Regional History Centre ‘A Forgotten Landscape’ project
More than £1m has been awarded to a project to preserve and protect the unique landscape and heritage of the Lower Severn Vale Levels between Avonmouth and Lawrence Weston in Bristol.
A partnership of private and public organisations, including UWE’s Regional History Centre, has been granted £1,017,200 for the 3.5 year Landscape Partnership project ‘A Forgotten Landscape’.
The project will start in January 2015 and aims to restore the heritage of part of the Lower Severn Vale Levels - a term used to describe the coastal region alongside the Severn Estuary between Avonmouth and Lawrence Weston in Bristol and the county boundary with Gloucestershire.
The term ‘heritage’ is used in its widest sense and encompasses the natural environment, archaeology, local history, local food production and traditional farming practices. Historic and modern-day transportation facilities such as the ferry at Aust, the two Severn bridges and the community railway from Temple Meads to Severn Beach are also within the project’s scope.
The project will restore a range of wildlife habitats across the area to benefit its rich array of wildlife, including wetlands, hedges, wildflower grassland and orchards. It will also help communities and people interact with the natural heritage of the Levels and Estuary through a range of volunteer programmes evoking the environmental and oral history of the region, and providing new learning opportunities for school children and wider age groups. It will increase public access to the Levels landscape by rail, bike and on foot, advertising and promoting its heritage features for people and communities living in the area and outside it.
The Lower Severn Vale Levels have a unique character. Once forming part of the wider Somerset and Avon Levels, over the centuries they have become cut off by the expansion of the city of Bristol, industrial development in Avonmouth, and motorway construction. The area has a varied history, a rich diversity of habitats and landscape and a sense of remoteness and tranquillity which belies its proximity to the dense, urban environment of the city.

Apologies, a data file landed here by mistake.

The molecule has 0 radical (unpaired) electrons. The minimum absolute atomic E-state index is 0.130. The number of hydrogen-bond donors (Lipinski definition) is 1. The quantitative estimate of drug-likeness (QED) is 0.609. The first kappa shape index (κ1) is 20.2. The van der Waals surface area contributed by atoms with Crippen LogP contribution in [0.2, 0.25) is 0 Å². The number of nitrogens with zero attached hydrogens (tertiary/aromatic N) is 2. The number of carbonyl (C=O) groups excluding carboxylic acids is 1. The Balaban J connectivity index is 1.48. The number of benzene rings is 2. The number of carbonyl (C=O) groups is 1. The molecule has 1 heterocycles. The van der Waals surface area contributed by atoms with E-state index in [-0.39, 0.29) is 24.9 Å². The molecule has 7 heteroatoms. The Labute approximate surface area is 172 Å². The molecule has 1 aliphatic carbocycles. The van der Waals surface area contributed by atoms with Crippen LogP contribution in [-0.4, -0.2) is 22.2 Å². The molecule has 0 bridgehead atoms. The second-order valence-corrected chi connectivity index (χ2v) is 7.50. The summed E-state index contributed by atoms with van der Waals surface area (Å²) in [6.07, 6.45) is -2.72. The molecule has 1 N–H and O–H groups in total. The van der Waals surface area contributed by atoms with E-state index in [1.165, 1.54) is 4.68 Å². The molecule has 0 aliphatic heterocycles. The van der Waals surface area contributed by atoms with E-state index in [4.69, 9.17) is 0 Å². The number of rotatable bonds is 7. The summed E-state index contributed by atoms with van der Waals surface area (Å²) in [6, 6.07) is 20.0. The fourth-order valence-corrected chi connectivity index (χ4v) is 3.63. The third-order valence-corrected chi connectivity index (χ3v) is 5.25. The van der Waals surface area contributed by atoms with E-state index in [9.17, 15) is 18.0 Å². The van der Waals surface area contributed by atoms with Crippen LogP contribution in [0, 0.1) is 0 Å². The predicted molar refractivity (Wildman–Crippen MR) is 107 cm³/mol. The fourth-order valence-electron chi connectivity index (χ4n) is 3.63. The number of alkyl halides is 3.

Professor Steve Poole, Director of the Regional History Centre, said, "This is a fantastic opportunity to promote fresh research into the history and heritage of an often overlooked corner of the region. It is a watery landscape with a rich and varied past and close connections to the city of Bristol. The project will offer great opportunities not only to involve local residents but some of our own students too. We’re really looking forward to getting started”.
Nerys Watts, Head of the Heritage Lottery Fund South West, said: “Over the past decade, we’ve had great success with our Landscape Partnership Schemes, especially in the South West, and many threatened landscapes are already on the road to a more secure future. Supporting projects such as ‘A Forgotten Landscape’ is particularly important for us at HLF as they bring together both community groups and public bodies with a shared passion of caring for our incredible natural environment.
“Today’s HLF investment for this historically significant landscape will not only strengthen those partnerships but also capture the enthusiasm of local communities and help reconnect them with this wonderful slice of nature.”